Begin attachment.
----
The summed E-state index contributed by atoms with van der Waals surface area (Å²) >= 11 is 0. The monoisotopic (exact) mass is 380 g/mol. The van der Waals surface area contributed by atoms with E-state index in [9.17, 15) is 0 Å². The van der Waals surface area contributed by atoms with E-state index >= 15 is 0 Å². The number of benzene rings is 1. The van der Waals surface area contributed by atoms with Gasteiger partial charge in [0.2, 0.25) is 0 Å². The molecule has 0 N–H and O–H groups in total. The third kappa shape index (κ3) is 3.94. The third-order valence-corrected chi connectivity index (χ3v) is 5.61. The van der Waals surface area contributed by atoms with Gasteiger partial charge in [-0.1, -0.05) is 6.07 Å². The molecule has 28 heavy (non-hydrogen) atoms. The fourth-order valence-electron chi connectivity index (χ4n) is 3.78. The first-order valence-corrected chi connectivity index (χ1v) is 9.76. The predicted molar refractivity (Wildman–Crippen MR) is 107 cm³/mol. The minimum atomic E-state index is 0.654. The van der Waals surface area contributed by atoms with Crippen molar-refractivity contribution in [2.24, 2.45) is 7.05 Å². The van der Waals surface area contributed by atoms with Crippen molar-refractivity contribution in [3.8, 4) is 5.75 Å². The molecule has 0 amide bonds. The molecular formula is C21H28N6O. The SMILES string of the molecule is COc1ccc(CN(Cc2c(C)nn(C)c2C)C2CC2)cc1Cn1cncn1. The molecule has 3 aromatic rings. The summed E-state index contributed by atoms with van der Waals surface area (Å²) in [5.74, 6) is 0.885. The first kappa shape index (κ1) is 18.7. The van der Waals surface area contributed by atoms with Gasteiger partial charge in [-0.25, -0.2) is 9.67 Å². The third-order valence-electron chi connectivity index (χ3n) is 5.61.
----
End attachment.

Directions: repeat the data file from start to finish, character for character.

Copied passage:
The summed E-state index contributed by atoms with van der Waals surface area (Å²) >= 11 is 0. The monoisotopic (exact) mass is 380 g/mol. The van der Waals surface area contributed by atoms with E-state index in [9.17, 15) is 0 Å². The van der Waals surface area contributed by atoms with E-state index >= 15 is 0 Å². The number of benzene rings is 1. The van der Waals surface area contributed by atoms with Gasteiger partial charge in [0.2, 0.25) is 0 Å². The molecule has 0 N–H and O–H groups in total. The third kappa shape index (κ3) is 3.94. The third-order valence-corrected chi connectivity index (χ3v) is 5.61. The van der Waals surface area contributed by atoms with Gasteiger partial charge in [-0.1, -0.05) is 6.07 Å². The molecule has 28 heavy (non-hydrogen) atoms. The fourth-order valence-electron chi connectivity index (χ4n) is 3.78. The first-order valence-corrected chi connectivity index (χ1v) is 9.76. The predicted molar refractivity (Wildman–Crippen MR) is 107 cm³/mol. The minimum atomic E-state index is 0.654. The van der Waals surface area contributed by atoms with Crippen molar-refractivity contribution in [2.24, 2.45) is 7.05 Å². The van der Waals surface area contributed by atoms with Crippen molar-refractivity contribution in [3.8, 4) is 5.75 Å². The molecule has 0 amide bonds. The molecular formula is C21H28N6O. The SMILES string of the molecule is COc1ccc(CN(Cc2c(C)nn(C)c2C)C2CC2)cc1Cn1cncn1. The molecule has 3 aromatic rings. The summed E-state index contributed by atoms with van der Waals surface area (Å²) in [5.74, 6) is 0.885. The first kappa shape index (κ1) is 18.7. The van der Waals surface area contributed by atoms with Gasteiger partial charge in [-0.25, -0.2) is 9.67 Å². The third-order valence-electron chi connectivity index (χ3n) is 5.61.